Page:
Of all card games, Poker best rewards skillful play. The best player in the game will win consistently even if he holds inferior cards; he will seldom lose. The ingredients of skill are:
• Observation of the other players, and judgment of what hands prompt the bets they make.
• The patience to throw away a hand whenever the chance of winning the pot is less than the number of chips to by gained by winning.
• Some knowledge of the mathematics of Poker, from which one may judge what a good hand is and what a bad hand.
• How many cards to draw and future probabilities of certain cards to turn up.
Even experienced Poker players are consistently guilty of the following habits, all of which should be avoided:
• Always drawing to one pair.
• Betting too high on two pairs.
• Opening every pot immediately with a pair of jacks.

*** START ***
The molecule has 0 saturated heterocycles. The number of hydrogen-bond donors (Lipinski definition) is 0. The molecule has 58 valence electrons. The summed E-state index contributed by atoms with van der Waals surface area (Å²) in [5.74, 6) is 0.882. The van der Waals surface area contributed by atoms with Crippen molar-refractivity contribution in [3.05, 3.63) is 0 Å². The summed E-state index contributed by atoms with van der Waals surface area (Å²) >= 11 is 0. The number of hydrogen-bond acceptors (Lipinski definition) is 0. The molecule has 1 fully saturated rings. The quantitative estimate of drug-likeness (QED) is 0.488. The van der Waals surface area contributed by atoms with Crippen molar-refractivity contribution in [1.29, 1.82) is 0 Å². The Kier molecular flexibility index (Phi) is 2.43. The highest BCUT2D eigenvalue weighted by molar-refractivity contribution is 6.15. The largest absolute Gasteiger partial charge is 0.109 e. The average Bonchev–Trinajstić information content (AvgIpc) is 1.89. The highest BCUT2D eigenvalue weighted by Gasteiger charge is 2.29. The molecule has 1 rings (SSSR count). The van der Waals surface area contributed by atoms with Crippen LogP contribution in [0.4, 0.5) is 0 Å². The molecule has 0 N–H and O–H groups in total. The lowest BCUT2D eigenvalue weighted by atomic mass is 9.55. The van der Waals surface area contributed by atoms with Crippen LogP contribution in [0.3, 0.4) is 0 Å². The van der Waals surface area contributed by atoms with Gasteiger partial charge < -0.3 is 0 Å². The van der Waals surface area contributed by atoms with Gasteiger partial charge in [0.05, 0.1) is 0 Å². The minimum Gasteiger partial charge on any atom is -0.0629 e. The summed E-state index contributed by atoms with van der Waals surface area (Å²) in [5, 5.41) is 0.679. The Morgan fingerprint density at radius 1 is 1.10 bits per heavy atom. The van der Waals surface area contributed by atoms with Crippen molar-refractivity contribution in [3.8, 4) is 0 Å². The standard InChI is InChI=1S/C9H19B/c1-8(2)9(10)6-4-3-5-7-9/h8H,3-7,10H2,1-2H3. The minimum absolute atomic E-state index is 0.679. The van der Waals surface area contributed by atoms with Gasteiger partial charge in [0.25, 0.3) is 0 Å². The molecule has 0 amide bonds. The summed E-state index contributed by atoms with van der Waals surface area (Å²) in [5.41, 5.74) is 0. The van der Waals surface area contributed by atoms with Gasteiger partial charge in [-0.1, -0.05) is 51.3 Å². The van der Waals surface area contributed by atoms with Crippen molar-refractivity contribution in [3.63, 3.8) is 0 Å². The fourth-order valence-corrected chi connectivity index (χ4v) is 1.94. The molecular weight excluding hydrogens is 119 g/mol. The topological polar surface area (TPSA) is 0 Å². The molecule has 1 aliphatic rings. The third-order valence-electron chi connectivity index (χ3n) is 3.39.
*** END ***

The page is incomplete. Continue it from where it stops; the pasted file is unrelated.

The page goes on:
• Drawing four cards to an ace or wild card.
• Drawing to a three-card straight or flush.
• In Stud Poker, playing against a showing pair on the hope of getting a higher one.
The first step is to learn the values of the Poker hands and to study the principles of betting until you are sure you understand it thoroughly. Then deal out hands, face up-the hands of six or seven players, as they would be dealt in a game. Notice the Poker combinations. Decide on your betting patterns and what you would discard and how many cards you would draw, if you were playing Draw Poker. Observe how many poor hands and how many good hands show up; this will give you an idea what to expect other players to hold in an actual game. Read and understand the rules of the various Poker games and most important of all, play Poker in actual games. No amount of study compares with actual play for learning a game.